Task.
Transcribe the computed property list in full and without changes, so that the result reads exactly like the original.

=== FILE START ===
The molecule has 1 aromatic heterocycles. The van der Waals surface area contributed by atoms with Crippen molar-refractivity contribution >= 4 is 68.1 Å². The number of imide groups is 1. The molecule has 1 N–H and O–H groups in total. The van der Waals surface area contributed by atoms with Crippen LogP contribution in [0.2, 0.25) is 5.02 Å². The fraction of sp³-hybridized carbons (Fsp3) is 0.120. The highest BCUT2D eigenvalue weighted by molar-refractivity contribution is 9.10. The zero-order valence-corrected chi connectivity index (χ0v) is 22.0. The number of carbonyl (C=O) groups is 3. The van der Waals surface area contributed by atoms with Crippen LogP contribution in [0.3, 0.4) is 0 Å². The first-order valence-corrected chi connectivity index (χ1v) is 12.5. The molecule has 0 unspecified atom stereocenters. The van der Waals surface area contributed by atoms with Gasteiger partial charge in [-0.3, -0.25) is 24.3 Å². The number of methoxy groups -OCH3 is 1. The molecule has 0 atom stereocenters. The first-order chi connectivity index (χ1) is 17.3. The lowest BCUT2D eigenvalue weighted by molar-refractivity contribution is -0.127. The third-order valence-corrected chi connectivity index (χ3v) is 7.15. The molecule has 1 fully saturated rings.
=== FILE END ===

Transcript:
The molecule has 1 aromatic heterocycles. The van der Waals surface area contributed by atoms with Crippen molar-refractivity contribution >= 4 is 68.1 Å². The number of imide groups is 1. The molecule has 1 N–H and O–H groups in total. The van der Waals surface area contributed by atoms with Crippen LogP contribution in [0.2, 0.25) is 5.02 Å². The fraction of sp³-hybridized carbons (Fsp3) is 0.120. The highest BCUT2D eigenvalue weighted by molar-refractivity contribution is 9.10. The zero-order valence-corrected chi connectivity index (χ0v) is 22.0. The number of carbonyl (C=O) groups is 3. The van der Waals surface area contributed by atoms with Crippen LogP contribution in [0.3, 0.4) is 0 Å². The first-order valence-corrected chi connectivity index (χ1v) is 12.5. The molecule has 0 unspecified atom stereocenters. The van der Waals surface area contributed by atoms with Gasteiger partial charge in [-0.3, -0.25) is 24.3 Å². The number of methoxy groups -OCH3 is 1. The molecule has 0 atom stereocenters. The first-order chi connectivity index (χ1) is 17.3. The lowest BCUT2D eigenvalue weighted by molar-refractivity contribution is -0.127. The third-order valence-corrected chi connectivity index (χ3v) is 7.15. The molecule has 1 fully saturated rings.